Boxer Rebellion

‘Death to the foreigner!’

Hopes were high as the new century dawned. Few had any idea that the most severe blow ever dealt to Protestant missions would soon engulf China.

The white-haired Chinese pastor could barely walk, but he had come to say goodbye. ‘Guo neng mie; jiao mie bu liao’ - ‘Kingdoms may perish, but the Church can never be destroyed,’ he said, knowing that, just by talking to the missionaries, he was risking his life. Soon the foreigners would depart on a hazardous 1000-mile journey to freedom, and Pastor Song, one of thousands of Chinese Christians, would die a martyr’s death at the hands of the Boxers. It was 1900, but the seeds of the tragedy had been sown some 40 years earlier.

The Peking Convention of 1860 gave foreigners many privileges and allowed missionaries to own land in China’s interior. Buildings sprang up and the Roman Catholic Church became a great landowner. More and more missionaries arrived to work in schools, colleges and hospitals.

Although they introduced Western science and technology and did much good, the missionaries nevertheless managed to stir up a good deal of resentment. Some abused the privileges given to them under the treaty, while others showed astonishing insensitivity towards Chinese culture and customs. And whilst the missionaries in the coastal treaty ports lived in relative comfort, the majority of those they were seeking to reach lived in appalling squalor.

China’s humiliating defeat by Japan in 1895, which resulted in the loss of Taiwan and the recognition of Korea’s independence, was the final straw. Increasingly, the Western powers sought to carve China up into different spheres of foreign influence.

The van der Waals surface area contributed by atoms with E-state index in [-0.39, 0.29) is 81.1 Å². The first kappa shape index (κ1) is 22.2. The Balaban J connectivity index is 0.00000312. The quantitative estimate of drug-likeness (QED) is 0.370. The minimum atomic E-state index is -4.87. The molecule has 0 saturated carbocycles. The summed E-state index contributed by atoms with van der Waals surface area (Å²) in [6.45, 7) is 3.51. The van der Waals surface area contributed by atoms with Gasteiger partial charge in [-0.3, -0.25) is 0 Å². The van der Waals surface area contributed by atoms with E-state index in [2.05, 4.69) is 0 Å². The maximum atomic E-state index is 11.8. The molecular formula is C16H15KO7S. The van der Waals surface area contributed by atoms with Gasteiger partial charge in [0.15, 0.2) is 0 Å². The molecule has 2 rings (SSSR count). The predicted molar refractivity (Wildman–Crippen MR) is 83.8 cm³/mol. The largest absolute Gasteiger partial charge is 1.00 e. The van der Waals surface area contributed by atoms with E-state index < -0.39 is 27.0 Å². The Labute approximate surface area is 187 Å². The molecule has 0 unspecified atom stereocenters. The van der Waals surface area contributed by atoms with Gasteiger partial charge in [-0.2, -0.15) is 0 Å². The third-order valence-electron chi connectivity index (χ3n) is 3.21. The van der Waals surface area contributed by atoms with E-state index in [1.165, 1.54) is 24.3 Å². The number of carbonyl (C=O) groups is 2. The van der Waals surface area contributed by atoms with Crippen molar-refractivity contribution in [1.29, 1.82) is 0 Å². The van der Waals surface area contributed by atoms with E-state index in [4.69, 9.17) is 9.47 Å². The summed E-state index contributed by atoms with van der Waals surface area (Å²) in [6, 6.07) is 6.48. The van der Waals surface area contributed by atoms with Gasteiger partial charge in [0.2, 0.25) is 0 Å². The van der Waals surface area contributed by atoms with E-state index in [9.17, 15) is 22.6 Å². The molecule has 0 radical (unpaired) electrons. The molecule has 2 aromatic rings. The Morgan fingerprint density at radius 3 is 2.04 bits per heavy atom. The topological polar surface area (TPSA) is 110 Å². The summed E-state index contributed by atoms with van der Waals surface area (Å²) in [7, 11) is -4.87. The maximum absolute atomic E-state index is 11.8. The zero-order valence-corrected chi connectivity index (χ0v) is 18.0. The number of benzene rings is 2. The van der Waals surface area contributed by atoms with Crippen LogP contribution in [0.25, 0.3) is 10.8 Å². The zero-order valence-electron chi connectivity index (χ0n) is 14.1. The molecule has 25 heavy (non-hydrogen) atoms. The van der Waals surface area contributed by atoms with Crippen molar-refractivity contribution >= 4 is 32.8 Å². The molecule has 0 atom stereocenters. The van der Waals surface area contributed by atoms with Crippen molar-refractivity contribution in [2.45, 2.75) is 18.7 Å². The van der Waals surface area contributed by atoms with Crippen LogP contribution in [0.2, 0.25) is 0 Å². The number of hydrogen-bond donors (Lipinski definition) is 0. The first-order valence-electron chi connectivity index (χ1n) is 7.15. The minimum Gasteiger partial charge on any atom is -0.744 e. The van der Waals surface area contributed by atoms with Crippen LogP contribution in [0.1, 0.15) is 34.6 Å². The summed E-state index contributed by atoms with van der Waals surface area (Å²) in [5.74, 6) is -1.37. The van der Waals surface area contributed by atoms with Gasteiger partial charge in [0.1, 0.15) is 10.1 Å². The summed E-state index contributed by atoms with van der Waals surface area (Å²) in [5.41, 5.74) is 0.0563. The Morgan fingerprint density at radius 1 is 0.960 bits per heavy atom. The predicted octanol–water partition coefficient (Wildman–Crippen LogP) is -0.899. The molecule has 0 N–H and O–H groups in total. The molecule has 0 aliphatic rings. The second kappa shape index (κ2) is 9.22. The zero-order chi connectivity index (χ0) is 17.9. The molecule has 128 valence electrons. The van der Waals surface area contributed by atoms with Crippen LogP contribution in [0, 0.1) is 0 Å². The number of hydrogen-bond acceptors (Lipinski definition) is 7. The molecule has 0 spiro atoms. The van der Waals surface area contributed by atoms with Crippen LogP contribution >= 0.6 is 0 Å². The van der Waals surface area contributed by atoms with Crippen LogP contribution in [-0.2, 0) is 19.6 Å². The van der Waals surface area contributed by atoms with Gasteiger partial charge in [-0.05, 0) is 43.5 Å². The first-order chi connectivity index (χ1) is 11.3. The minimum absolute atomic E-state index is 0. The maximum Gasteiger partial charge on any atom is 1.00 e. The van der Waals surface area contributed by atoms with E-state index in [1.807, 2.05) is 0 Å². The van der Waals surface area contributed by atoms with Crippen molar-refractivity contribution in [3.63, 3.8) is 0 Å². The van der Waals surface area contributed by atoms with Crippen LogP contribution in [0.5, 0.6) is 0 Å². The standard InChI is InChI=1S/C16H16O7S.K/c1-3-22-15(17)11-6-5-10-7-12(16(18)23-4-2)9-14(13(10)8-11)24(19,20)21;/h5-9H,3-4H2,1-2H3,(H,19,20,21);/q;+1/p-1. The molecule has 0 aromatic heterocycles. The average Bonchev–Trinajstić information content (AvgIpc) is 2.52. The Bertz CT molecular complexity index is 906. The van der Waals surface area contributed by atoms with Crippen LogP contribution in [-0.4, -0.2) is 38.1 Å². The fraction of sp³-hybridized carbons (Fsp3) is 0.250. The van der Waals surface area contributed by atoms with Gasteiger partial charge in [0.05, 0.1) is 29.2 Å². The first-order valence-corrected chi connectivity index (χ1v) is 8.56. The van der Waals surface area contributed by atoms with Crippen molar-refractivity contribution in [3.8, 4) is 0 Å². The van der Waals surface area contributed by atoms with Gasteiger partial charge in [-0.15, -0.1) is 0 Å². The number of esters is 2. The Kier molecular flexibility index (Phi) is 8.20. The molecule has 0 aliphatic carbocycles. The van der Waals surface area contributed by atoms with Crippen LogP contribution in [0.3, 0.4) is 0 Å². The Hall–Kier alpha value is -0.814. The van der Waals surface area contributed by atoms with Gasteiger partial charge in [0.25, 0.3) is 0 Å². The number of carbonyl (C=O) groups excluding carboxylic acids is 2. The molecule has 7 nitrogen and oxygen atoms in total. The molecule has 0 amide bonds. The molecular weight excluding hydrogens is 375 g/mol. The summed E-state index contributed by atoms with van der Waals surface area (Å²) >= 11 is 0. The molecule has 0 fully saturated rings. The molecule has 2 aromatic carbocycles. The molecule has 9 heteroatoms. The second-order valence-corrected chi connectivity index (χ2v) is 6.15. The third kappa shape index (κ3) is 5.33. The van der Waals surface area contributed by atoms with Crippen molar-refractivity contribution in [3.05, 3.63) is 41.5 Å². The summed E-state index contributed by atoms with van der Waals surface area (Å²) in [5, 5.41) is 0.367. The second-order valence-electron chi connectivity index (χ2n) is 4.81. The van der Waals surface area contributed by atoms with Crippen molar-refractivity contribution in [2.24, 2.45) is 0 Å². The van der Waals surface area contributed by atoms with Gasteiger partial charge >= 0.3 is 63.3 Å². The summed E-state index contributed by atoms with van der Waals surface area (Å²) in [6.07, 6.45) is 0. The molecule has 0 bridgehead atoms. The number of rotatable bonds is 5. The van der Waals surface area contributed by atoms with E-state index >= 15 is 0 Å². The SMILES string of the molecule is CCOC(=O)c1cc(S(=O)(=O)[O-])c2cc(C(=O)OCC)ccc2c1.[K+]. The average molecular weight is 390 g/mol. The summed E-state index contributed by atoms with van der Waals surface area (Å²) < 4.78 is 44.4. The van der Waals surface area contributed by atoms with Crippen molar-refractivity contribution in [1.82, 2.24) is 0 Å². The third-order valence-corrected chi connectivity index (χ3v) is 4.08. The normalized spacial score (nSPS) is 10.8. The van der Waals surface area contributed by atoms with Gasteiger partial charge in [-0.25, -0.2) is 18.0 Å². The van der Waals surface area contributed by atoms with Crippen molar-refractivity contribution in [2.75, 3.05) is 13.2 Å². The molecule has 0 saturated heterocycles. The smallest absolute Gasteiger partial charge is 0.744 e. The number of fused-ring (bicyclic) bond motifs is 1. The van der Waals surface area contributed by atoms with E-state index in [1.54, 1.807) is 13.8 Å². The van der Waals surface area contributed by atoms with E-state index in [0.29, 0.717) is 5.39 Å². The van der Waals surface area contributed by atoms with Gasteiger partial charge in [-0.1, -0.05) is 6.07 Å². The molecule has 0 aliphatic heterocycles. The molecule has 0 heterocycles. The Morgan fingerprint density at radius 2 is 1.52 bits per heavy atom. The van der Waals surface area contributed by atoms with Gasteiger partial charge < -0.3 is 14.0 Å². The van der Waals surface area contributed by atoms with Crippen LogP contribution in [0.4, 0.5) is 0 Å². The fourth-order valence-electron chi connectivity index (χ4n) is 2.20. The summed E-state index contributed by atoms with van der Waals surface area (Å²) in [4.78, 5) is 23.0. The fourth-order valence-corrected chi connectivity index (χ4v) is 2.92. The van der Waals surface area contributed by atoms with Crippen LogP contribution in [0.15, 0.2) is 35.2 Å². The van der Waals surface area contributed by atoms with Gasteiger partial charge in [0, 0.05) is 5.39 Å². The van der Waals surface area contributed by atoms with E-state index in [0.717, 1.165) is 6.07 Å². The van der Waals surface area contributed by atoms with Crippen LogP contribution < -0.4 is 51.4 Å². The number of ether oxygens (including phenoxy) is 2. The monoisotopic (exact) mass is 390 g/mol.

When two German missionaries were murdered in 1897, Germany, Russia, France and England seized a number of strategic Chinese ports in revenge. The Empress Dowager Ci Xi, also known as the ‘Old Buddha’, was ‘alive with wrath and angry beyond words’.

Rather than fighting back against the hated oppressors, the young Emperor Guang Xu started to reform and Westernise China. The reforms, one of which proposed that all idol temples should close and then be reopened as schools and colleges, generated stiff opposition.

When rebellion, uprising and riot broke out, the reactionary Empress Dowager resumed the reins of government, imprisoned Guang Xu in his own palace, executed the reformers and reversed their edicts. Their demands for modernising China were shelved and, as Hudson Taylor wrote, there appeared ‘little hope of averting a complete collapse’.

As anti-foreign feeling swept across China, so membership of a secret society, ‘the Righteous and Harmonious fists’(they were nicknamed ‘Boxers’ because they believed that, through martial arts and ritual boxing, they would become impervious to bullets) grew rapidly. Their slogan: ‘mie yang’ - ‘destroy the foreigner’.

The movement flourished under imperial protection and spread like wildfire. Foreign missionaries were attacked, as were Chinese Christians, who were referred to as ‘secondary devils’ and regarded as traitors.